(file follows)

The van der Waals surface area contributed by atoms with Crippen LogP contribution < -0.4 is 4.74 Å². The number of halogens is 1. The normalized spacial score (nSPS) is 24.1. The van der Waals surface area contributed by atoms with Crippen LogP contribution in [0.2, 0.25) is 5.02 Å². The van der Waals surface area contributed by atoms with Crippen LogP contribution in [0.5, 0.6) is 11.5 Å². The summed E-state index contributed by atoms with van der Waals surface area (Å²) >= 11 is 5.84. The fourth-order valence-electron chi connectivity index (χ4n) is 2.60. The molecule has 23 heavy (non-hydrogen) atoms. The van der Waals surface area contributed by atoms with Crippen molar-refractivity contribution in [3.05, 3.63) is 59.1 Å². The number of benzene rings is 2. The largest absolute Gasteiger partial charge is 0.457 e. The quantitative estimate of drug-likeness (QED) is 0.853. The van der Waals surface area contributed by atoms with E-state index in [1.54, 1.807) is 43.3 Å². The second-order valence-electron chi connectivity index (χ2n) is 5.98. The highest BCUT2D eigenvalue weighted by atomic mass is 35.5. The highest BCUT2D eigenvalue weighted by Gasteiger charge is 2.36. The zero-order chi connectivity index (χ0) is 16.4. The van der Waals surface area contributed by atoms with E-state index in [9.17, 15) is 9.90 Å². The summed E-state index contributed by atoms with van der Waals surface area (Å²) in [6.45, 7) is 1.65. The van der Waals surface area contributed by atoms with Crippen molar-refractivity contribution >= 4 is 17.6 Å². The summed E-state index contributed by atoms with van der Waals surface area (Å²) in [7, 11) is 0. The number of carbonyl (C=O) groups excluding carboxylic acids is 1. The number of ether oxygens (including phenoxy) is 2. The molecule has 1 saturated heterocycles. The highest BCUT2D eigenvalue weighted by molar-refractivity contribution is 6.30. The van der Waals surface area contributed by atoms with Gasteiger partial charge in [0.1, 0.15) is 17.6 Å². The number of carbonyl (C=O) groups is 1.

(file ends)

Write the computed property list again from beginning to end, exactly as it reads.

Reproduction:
The van der Waals surface area contributed by atoms with Crippen LogP contribution < -0.4 is 4.74 Å². The number of halogens is 1. The normalized spacial score (nSPS) is 24.1. The van der Waals surface area contributed by atoms with Crippen LogP contribution in [0.2, 0.25) is 5.02 Å². The van der Waals surface area contributed by atoms with Crippen LogP contribution in [0.5, 0.6) is 11.5 Å². The summed E-state index contributed by atoms with van der Waals surface area (Å²) >= 11 is 5.84. The fourth-order valence-electron chi connectivity index (χ4n) is 2.60. The molecule has 23 heavy (non-hydrogen) atoms. The van der Waals surface area contributed by atoms with Crippen molar-refractivity contribution in [3.05, 3.63) is 59.1 Å². The number of benzene rings is 2. The largest absolute Gasteiger partial charge is 0.457 e. The quantitative estimate of drug-likeness (QED) is 0.853. The van der Waals surface area contributed by atoms with E-state index in [1.54, 1.807) is 43.3 Å². The second-order valence-electron chi connectivity index (χ2n) is 5.98. The highest BCUT2D eigenvalue weighted by atomic mass is 35.5. The highest BCUT2D eigenvalue weighted by Gasteiger charge is 2.36. The zero-order chi connectivity index (χ0) is 16.4. The van der Waals surface area contributed by atoms with E-state index in [9.17, 15) is 9.90 Å². The summed E-state index contributed by atoms with van der Waals surface area (Å²) in [6.45, 7) is 1.65. The van der Waals surface area contributed by atoms with Crippen molar-refractivity contribution >= 4 is 17.6 Å². The summed E-state index contributed by atoms with van der Waals surface area (Å²) in [7, 11) is 0. The number of carbonyl (C=O) groups excluding carboxylic acids is 1. The number of ether oxygens (including phenoxy) is 2. The molecule has 1 saturated heterocycles. The highest BCUT2D eigenvalue weighted by molar-refractivity contribution is 6.30. The van der Waals surface area contributed by atoms with Gasteiger partial charge in [0.1, 0.15) is 17.6 Å². The number of carbonyl (C=O) groups is 1.